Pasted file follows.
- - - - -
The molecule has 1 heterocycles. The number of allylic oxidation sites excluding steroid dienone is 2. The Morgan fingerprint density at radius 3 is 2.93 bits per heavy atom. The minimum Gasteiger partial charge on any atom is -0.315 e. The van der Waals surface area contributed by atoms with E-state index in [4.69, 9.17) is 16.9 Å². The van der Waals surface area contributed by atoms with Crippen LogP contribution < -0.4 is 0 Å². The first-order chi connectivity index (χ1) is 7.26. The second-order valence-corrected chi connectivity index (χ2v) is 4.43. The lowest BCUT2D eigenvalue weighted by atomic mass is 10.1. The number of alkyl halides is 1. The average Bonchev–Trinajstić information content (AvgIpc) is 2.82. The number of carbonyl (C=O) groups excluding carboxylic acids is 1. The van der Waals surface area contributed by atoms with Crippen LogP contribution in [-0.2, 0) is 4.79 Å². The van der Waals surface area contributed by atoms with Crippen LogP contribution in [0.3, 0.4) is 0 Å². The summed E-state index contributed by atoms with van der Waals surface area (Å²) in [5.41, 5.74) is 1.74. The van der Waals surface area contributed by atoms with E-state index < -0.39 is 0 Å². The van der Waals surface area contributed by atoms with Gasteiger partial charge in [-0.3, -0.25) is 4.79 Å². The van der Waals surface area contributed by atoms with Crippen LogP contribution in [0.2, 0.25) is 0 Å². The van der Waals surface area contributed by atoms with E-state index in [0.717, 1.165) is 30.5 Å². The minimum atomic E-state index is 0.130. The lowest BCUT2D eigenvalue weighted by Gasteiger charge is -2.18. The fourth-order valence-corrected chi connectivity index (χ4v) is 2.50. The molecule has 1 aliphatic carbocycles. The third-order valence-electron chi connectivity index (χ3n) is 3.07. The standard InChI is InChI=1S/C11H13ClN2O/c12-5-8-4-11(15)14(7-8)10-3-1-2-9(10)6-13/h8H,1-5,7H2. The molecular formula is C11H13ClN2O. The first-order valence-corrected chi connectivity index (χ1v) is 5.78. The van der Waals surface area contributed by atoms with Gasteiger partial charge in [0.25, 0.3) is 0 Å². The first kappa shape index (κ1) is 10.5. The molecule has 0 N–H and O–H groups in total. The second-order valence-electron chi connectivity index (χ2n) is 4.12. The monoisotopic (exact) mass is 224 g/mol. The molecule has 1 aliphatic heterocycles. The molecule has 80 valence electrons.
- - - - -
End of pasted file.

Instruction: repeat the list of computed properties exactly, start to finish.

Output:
The molecule has 1 heterocycles. The number of allylic oxidation sites excluding steroid dienone is 2. The Morgan fingerprint density at radius 3 is 2.93 bits per heavy atom. The minimum Gasteiger partial charge on any atom is -0.315 e. The van der Waals surface area contributed by atoms with E-state index in [4.69, 9.17) is 16.9 Å². The van der Waals surface area contributed by atoms with Crippen LogP contribution < -0.4 is 0 Å². The first-order chi connectivity index (χ1) is 7.26. The second-order valence-corrected chi connectivity index (χ2v) is 4.43. The lowest BCUT2D eigenvalue weighted by atomic mass is 10.1. The number of alkyl halides is 1. The average Bonchev–Trinajstić information content (AvgIpc) is 2.82. The number of carbonyl (C=O) groups excluding carboxylic acids is 1. The van der Waals surface area contributed by atoms with Crippen LogP contribution in [-0.2, 0) is 4.79 Å². The van der Waals surface area contributed by atoms with Crippen LogP contribution in [0.3, 0.4) is 0 Å². The summed E-state index contributed by atoms with van der Waals surface area (Å²) in [5.41, 5.74) is 1.74. The van der Waals surface area contributed by atoms with E-state index < -0.39 is 0 Å². The van der Waals surface area contributed by atoms with Gasteiger partial charge in [-0.3, -0.25) is 4.79 Å². The van der Waals surface area contributed by atoms with Crippen LogP contribution in [0.2, 0.25) is 0 Å². The van der Waals surface area contributed by atoms with E-state index in [0.717, 1.165) is 30.5 Å². The minimum atomic E-state index is 0.130. The lowest BCUT2D eigenvalue weighted by Gasteiger charge is -2.18. The fourth-order valence-corrected chi connectivity index (χ4v) is 2.50. The molecule has 1 aliphatic carbocycles. The third-order valence-electron chi connectivity index (χ3n) is 3.07. The standard InChI is InChI=1S/C11H13ClN2O/c12-5-8-4-11(15)14(7-8)10-3-1-2-9(10)6-13/h8H,1-5,7H2. The molecular formula is C11H13ClN2O. The first-order valence-corrected chi connectivity index (χ1v) is 5.78. The van der Waals surface area contributed by atoms with Gasteiger partial charge in [0.25, 0.3) is 0 Å². The first kappa shape index (κ1) is 10.5. The molecule has 0 N–H and O–H groups in total. The second-order valence-electron chi connectivity index (χ2n) is 4.12. The monoisotopic (exact) mass is 224 g/mol. The molecule has 1 aliphatic heterocycles. The molecule has 80 valence electrons.